Social Promotion or Retention?
Finding a Middle Ground Should Start in Middle Schools
Edward was an intelligent but unmotivated 7th grader, and one day, in my frustration, I threatened him with retention. It was a threat I knew would never be carried out. Yet Edward’s response startled me. Calmly, and rather smugly, he replied: “That’s what they told me in 6th grade, and here I am in 7th.”
Edward had figured out the system and, as far as he was concerned, was coasting on easy street. He knew he would pass to the next grade regardless of his level of work. So he did none.
Edward’s case illustrates what is possibly the biggest issue facing middle schools today: What should be done with students who fail? Some districts still enforce a system of grade retention, though many believe that holding a student back causes more harm than good. Numerous studies have shown the negative correlation between retention and high school dropout rates. (Examples can be found from the National Bureau of Economic Research and the National Center for Education Statistics. )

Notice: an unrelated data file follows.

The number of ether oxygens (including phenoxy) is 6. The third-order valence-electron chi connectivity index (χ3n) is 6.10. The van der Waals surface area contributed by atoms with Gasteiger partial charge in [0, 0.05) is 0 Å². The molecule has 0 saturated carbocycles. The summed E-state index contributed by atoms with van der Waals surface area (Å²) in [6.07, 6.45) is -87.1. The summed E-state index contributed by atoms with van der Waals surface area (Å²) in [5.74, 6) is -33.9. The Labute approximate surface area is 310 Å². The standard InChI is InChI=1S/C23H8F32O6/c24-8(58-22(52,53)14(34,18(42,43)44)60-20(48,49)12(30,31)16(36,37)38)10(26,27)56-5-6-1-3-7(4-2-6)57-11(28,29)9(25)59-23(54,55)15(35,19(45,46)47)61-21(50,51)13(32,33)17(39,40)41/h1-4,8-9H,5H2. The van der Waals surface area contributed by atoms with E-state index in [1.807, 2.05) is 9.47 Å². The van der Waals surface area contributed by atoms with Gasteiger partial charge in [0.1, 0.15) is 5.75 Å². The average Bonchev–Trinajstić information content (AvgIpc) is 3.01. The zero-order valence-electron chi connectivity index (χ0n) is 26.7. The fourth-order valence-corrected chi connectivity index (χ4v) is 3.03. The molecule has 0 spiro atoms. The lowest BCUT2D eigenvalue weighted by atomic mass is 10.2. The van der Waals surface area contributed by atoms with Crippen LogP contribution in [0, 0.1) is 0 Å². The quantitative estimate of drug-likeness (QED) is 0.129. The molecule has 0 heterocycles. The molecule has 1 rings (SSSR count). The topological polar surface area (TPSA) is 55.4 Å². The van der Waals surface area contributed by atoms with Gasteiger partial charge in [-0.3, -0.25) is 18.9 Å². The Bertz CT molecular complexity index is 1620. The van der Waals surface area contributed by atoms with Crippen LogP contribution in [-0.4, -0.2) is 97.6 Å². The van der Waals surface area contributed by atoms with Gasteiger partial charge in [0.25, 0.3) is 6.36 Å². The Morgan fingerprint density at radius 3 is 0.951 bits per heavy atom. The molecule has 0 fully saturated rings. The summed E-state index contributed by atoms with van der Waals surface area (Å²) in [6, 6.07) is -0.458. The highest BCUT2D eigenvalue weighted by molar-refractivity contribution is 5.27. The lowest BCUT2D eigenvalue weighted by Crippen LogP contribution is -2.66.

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- Elementary Principal
- Forest Grove School District, Forest Grove, OR
- Princeton Public School District, Princeton, NJ
- Assistant Superintendent for Curriculum & Instruction
- Lake Forest School District 67 & 115, Lake Forest, IL
- Assistant/Associate Professor, Literacy
- Regis University, Denver, CO
- Director of School Support
- The Achievement Network, Multiple Locations